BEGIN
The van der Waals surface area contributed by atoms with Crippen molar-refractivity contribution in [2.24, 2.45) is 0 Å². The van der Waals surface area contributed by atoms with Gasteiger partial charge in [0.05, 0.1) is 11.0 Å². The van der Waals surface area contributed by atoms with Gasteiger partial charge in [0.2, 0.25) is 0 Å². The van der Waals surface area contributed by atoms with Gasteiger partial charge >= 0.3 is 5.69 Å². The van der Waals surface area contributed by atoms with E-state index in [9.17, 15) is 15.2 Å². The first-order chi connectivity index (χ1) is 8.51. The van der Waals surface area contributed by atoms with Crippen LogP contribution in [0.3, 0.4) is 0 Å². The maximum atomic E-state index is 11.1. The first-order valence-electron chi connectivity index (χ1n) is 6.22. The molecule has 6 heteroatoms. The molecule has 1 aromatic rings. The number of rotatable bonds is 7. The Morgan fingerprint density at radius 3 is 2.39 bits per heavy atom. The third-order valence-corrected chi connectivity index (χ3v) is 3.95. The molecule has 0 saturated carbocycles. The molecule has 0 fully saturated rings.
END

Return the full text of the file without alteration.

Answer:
The van der Waals surface area contributed by atoms with Crippen molar-refractivity contribution in [2.24, 2.45) is 0 Å². The van der Waals surface area contributed by atoms with Gasteiger partial charge in [0.05, 0.1) is 11.0 Å². The van der Waals surface area contributed by atoms with Gasteiger partial charge in [0.2, 0.25) is 0 Å². The van der Waals surface area contributed by atoms with Gasteiger partial charge >= 0.3 is 5.69 Å². The van der Waals surface area contributed by atoms with E-state index in [9.17, 15) is 15.2 Å². The first-order chi connectivity index (χ1) is 8.51. The van der Waals surface area contributed by atoms with Crippen LogP contribution in [0.3, 0.4) is 0 Å². The maximum atomic E-state index is 11.1. The first-order valence-electron chi connectivity index (χ1n) is 6.22. The molecule has 6 heteroatoms. The molecule has 1 aromatic rings. The number of rotatable bonds is 7. The Morgan fingerprint density at radius 3 is 2.39 bits per heavy atom. The third-order valence-corrected chi connectivity index (χ3v) is 3.95. The molecule has 0 saturated carbocycles. The molecule has 0 fully saturated rings.